09/29/10: The flow of money into Norfolk’s Ward 7 race

This op-ed appeared in The Virginian-Pilot on the date shown.

NORFOLK employs a ward system for electing members of the City Council. The city is divided into five roughly equal-sized wards, overlaid with two superwards, each covering half the city. The people who live in a given ward elect their representative. Only the mayor is elected by all of the voters of the city.

This wasn’t always the case. Beginning in 1918, Norfolk used an at-large system of selecting council members. For 50 years, the system produced an all-white city council, which was ended in 1968 with the election of black attorney Joseph A. Jordan Jr.

Even so, it was the majority of members from the west side of the city, supported by the city’s business community, who controlled the council. The black community, as well as those from the east and north portions of the city, were not included in the decision-making.

Elections by wards returned to Norfolk in 1992, after a successful suit by seven individuals and the Norfolk branch of the NAACP. Within four years, the majority of council seats were occupied by newcomers, including a third black member and a representative from the east side, the result being a shift in the city’s focus and resources. In 2006, an eighth member of the council — an elected mayor — was added.

Some believe this change has created a permanent 5-3 white majority on council; I’m not so sure. Current population estimates provided earlier this   year by the Virginia Employment Commission indicate that black residents will outnumber whites in the city. We will know for sure when the Census data is released in February.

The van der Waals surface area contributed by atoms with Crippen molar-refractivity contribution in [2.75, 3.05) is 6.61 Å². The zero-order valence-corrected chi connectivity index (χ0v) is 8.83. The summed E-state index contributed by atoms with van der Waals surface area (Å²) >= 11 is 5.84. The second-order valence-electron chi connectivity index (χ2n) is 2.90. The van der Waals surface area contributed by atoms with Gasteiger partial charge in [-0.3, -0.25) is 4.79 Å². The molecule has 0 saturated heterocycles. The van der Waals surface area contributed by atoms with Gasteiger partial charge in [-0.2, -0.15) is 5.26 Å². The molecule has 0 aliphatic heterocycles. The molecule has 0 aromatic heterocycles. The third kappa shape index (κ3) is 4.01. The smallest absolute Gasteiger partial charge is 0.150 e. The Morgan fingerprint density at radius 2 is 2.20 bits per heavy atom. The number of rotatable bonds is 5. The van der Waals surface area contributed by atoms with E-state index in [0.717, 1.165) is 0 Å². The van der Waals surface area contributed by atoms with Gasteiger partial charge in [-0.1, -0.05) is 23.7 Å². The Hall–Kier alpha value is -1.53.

But the possibility of a continuing white majority on the council is real, primarily because the ward lines, like those of all legislative districts, will be redrawn in Norfolk next year. Those drawing the lines will be those in power, and we could very well end up with lines that meet the letter of the law but are drawn in such a way as to continue the current majority for at least the next 10 years.

Which brings me to the upcoming special election in superward 7, one of three wards drawn as a result of the 1983 suit to increase the likelihood of electing a black person to the council. The seat became vacant as the result of its occupant running for higher office. There are four candidates — all of them black — competing to represent this ward. Based on the last financial reports filed, it looked like the Ward 7 race was going to be an evenly matched fight, as each of the candidates had about the same amount of money.

But looks can be deceiving, particularly when viewing early financial reports. Typically, the candidate with the most money wins. Money buys the ability to reach voters. Mail, radio and TV advertising is not possible without it.

One of the ways candidates have to raise money is by obtaining endorsements. Among  the notable endorsements received by the candidates are Councilman Paul Riddick for Earl Fraley Jr., Del. Algie Howell for Jimmie Wilson, former Ward 7 council member Daun Hester for Phillip Hawkins and Mayor Paul Fraim for Angelia Williams. Will any of these endorsements result in additional dollars being contributed to the campaign coffers? Time will tell. The next filing deadline is Oct. 15.

One of these four will represent half the voters in Norfolk. One of these four will have a voice in helping to shape Norfolk for years to come. With just over a month to go before Election Day, I hope the voters in Ward 7 take the time to learn about all of them.